Editorial: Instaurare aut non Instaurare

by Duncan G. Stroik, appearing in Volume 36

Sometimes an architect should conserve what other architects have done, promote an architecture from the past and seek to bring it back to life. To do that, he needs to have humility in regard to historic monuments, but an ego in regard to the cultural elites and architectural profession who will battle him. In the mid-1800s, Eugène-Emmanuel Viollet-le-Duc, the great nineteenth-century restorer of the Cathedral of Notre-Dame, was one such architect. It was his flèche, an original design brilliantly in keeping with the rest of the cathedral, that burned and crashed through the ceiling in April. And he has been both lauded and vilified, in his life and since, for making Gothic architecture live again.

The fire in Paris during holy week has caused us to rediscover this self-taught architect and early father of the preservation movement. He was a prodigious artist, a talented archeologist, a defender of tradition, and a promoter of Gothic art and architecture. He was the great champion of a living Medievalism, yet he was an anti-clerical monarchist—who spent most of his career restoring Catholic churches. Go figure.

Viollet, according to Martin Bressani in his brilliant biography Architecture and the Historical Imagination, needs to be seen as an architectural revolutionary who allied himself with the leaders of the Romantic movement to reform French culture. These included architects Henri Labrouste, Louis Duc, and the other V’s (Félix Vauban and Léon Vaudoyer), as well as the highly influential author, Prosper Mérimée, who gave him the career-making commission to restore Vézelay Abbey. Viollet was not particularly successful in designing contemporary buildings. We can be thankful that his anemic scheme for the Paris Opera lost to Charles Garnier’s.

There is much to laud about Viollet, especially his championing of and restoration of Gothic monuments in France. The French and all the world are in his debt for his careful if controversial restorations of Notre-Dame, Amiens, Vézelay, Saint-Denis, Mont Saint-Michel, and Sainte-Chapelle. There is still much to be learned from the quality and methodology of these restorations, even if one disagrees about the necessity of erecting a hundred stone monsters on the roof of a cathedral. He was a man of many ideas empirically tested, and I offer three for your consideration:

First, buildings are not just a reflection of history, but are historical events in and of themselves. This means that less advanced cultures sometimes built greater monuments than their advanced cousins (who may never have built greatly). Thus during the Middle Ages, people built the greatest monuments in history, the Gothic cathedrals, in spite of the superstitiousness and misguided religiosity of their time. Whereas the enlightened modern age had produced mediocre and slavish imitations of Greek and Roman architecture.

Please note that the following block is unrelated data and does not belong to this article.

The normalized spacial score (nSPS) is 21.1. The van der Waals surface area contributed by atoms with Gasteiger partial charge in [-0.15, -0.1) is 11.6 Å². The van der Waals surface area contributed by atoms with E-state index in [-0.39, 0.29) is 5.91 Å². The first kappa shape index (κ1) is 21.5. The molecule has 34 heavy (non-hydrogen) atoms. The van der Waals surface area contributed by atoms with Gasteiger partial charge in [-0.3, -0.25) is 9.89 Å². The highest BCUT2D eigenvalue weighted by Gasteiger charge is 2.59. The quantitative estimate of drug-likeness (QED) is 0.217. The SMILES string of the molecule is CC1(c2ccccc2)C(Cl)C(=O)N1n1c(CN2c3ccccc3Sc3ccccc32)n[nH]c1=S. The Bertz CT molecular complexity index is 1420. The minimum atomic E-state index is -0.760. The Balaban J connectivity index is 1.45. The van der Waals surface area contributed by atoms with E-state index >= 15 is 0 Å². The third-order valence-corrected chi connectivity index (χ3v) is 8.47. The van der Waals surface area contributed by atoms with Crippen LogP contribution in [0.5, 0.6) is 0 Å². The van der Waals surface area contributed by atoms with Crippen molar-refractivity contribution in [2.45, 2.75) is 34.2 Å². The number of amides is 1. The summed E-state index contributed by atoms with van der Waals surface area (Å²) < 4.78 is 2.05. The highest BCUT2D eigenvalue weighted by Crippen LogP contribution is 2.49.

Second, great buildings, especially the Gothic, need to be restored and appreciated anew. The goal of the restorations is not to express our modern age. The goal is to express the Medievalism that created them. To do this well, the architect has to give himself the mind and affections of the Gothic masterbuilder. Only when the contemporary architect becomes a Medieval can he design legitimate fourteenth-century additions to a thirteenth-century cathedral, or design new Gothic altars and monstrances, or rebuild an abbey church’s vaults or a Gothic nave in an earlier style.

Third, there are great practical challenges in reviving a lost style. Viollet writes that there will be copies and even bad copies until architects relearn how to speak the architectural language as their own. Reviving a style such as the Gothic includes reviving the methods of the construction, the ways of decoration, and training artists who can sculpt or make stained glass as well as the Medievals. It includes challenging the consensus. Whereas the Classicists of his day believed in the permanence of tradition and the Romantics believed in continual progress, Viollet advocated a break with recent practice and a reconnection with the medieval past.

Viollet was a pugilist. He fought for the revival of Gothic and against the academic Classicism of his time. In the realm of sacred architecture in France he was wildly successful, and the Gothic revival spread around the world. His theories of history, structure, and style influenced succeeding generations up through the founding fathers of Modernism.

Viollet’s written and built work is so important that it deserves to be seriously analyzed—and criticized—but also lauded today. His breakthrough restorations at Notre-Dame and elsewhere are historical events which need to be appreciated and restored. And we should give Eugène-Emmanuel Viollet-le-Duc, this champion of medieval restoration, respect for reviving a dead language, even if it meant some mistakes along the way.